Roger Cole: from Aikido to Yoga


Roger Cole shares his story on living in a big co-op house at University and offering big “mellowing out” sessions to his peers to help everyone relax.

Dr. Roger Cole is an internationally recognised, certified Iyengar yoga teacher trained at the Iyengar Yoga Institutes in San Francisco and Pune, India. He is also an accomplished scientist, educated at Stanford University and the University of California, with specialities in the science of relaxation, sleep, and circadian rhythms.

What, when and where was your first experience of yoga?
The postural part of yoga came to me spontaneously as a small child growing up in Los Angeles. My parents would find me standing on my head and experimenting with all sorts of positions, and they would laugh.

When I was sixteen, my sister lent me a book on Aikido, the peaceful yet powerful Japanese martial art. From it I learned my first formal yoga exercise, which also happens to be an Aikido exercise: sit upright in a kneeling position (Virasana), focus attention on a spot below the navel deep inside the belly, and feel the force of the universe force coursing through that spot while breathing deeply, inhaling for 20 seconds, holding for 20 seconds, and exhaling for 20 seconds. It changed my life. I felt the calming yet energising effects immediately the first time I tried it. After two weeks of regular practice, I realised that its effects were cumulative, penetrating deeper into my psyche, building a mental stabilising effect that lasted 24 hours a day. I still practice that exercise 42 years later.

What made you decide to move from student to teacher?
I never planned to be a professional yoga teacher. I just enjoyed asanas, breathing and meditation practices so much that I started sharing them with friends. At Stanford I lived in a big co-op house with over 40 people, and at the end of each intense day of study I would run a big “mellowing out” session to help everyone relax. When I went to graduate school to get a doctorate in Health Psychology, I thought I should supplement my academic training with some hands-on health promotion skills, so I enrolled in a yoga teacher training programme, then travelled to India to study more.

What teaching tip has had the biggest influence on the way you practice? And the way you teach?
Practice only takes place in this moment. Focus attention on what is happening right now. Move with the present, always seeking the highest good. You only understand an asana, pranayama or meditation technique when you are actually in it.

What does your own self-practice involve?
Reclining or seated pranayama and meditation nearly every day. Frequent pranayama and meditation during ordinary daily activities. Dedicated asana sessions several times a week, typically focusing on one type of asana each session. Surfing or other recreational exercise whenever possible, often preceded or followed by brief asana practice. Frequent restorative yoga asana practice ranging from 9 minutes to an hour to prepare for or recover from intense work or travel.

If you only had 10 minutes to practice, what would you do?
For active asana, it could be one forward bend, one side bend, one backbend, one twist, one or two inversions, and Savasana. There are many ways to do this, for example, Uttanasana (forward bend), Trikonasana (side bend), Virabhadrasana I (backbend), Bharadvajasana (twist), Sirsasana (first inversion), Sarvangasana (2nd inversion), Savasana. For resting, 10 minutes of Supported Setu Bandha Sarvangasana is a great practice.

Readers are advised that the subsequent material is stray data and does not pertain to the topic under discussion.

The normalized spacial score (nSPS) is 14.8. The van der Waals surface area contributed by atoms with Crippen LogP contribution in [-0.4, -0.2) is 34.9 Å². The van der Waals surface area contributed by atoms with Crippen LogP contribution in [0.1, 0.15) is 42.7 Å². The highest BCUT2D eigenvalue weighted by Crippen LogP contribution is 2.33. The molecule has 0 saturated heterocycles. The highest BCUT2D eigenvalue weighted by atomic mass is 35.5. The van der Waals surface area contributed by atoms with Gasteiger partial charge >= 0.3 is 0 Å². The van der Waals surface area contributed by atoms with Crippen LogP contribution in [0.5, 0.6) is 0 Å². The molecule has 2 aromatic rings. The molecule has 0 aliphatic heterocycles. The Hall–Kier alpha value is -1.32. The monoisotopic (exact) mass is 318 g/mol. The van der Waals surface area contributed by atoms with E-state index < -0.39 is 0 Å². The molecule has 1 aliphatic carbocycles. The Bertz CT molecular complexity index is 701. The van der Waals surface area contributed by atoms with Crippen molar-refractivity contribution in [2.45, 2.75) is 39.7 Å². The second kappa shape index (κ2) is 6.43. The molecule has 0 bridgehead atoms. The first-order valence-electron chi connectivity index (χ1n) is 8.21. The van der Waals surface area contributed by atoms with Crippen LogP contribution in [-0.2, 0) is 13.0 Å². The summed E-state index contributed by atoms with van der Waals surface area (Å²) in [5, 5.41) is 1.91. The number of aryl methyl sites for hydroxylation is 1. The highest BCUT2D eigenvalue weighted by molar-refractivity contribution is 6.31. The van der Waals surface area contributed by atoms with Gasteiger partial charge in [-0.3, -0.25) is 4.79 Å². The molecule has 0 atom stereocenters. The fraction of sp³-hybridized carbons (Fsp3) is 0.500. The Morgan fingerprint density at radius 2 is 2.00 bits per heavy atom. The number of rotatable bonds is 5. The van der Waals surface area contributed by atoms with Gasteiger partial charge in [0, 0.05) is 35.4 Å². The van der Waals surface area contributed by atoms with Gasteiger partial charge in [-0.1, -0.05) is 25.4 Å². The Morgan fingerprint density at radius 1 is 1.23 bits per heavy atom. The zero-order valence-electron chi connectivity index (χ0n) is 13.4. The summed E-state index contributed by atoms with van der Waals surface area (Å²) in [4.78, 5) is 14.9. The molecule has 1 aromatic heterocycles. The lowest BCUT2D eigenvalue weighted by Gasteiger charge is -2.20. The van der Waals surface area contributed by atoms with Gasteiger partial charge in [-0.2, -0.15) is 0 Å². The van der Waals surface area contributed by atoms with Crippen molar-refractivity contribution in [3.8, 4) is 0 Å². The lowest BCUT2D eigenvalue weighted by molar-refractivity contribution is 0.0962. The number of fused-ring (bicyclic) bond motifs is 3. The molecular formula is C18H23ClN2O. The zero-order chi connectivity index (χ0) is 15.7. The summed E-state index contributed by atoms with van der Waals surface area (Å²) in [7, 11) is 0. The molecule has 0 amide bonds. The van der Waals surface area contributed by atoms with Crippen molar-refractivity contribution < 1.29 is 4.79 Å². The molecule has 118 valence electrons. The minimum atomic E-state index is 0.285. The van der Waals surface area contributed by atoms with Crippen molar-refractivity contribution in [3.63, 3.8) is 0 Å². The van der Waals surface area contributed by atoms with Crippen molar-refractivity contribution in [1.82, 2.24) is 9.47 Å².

Who/what is the biggest inspiration on your yoga journey at the moment?
BKS Iyengar is a huge and enduring influence. He is often misunderstood as caring only about achieving precisely aligned postures for their own sake, but this completely misses the whole point of his teaching: that alignment is balance, balance is equanimity, and equanimity is yoga (“samatvam yoga ucyate” ~The Baghavad Gita). Refining posture quiets the senses and so moves the mind closer to the highest goal of yoga: stillness of mind. And quieting the mind refines one’s posture. Iyengar taught to practice asana from the mind and for the mind, not merely from the body and for the body.

What role does yoga play in the way you live?
Aside from the practical benefits of keeping me ambulatory and well rested as I grow older, yoga has taught me to keep a witness in my head: a connection to “Big Mind” that objectively observes whatever happens without getting caught up in it. Big Mind is comforting because it draws its power from something far greater than my small, petty ego.

What do you hope your students experience when they practise with you?
Big Mind, and their own power to channel it. Everyone has this power.

Which yoga text could you not live without?
You don’t need any text to realise yoga. Everything necessary is in the practice. That said, the Yoga Sutras of Patanjali are brilliant, and a tremendous help.

What’s your favourite yoga pose to do and to teach?
Supported Setu Bandha Sarvangasana on a very low prop.

Describe the meaning of yoga in 10 words or less.
Yoga is physical health, mental calm, and interpersonal peace.

Roger will be teaching Turning Breathing Into Pranayama: Science-Based Practice in London on Saturday 3rd October, and Knees and Shoulders: Preventing and Recovering from Injuries in Manchester on Sunday 4th October.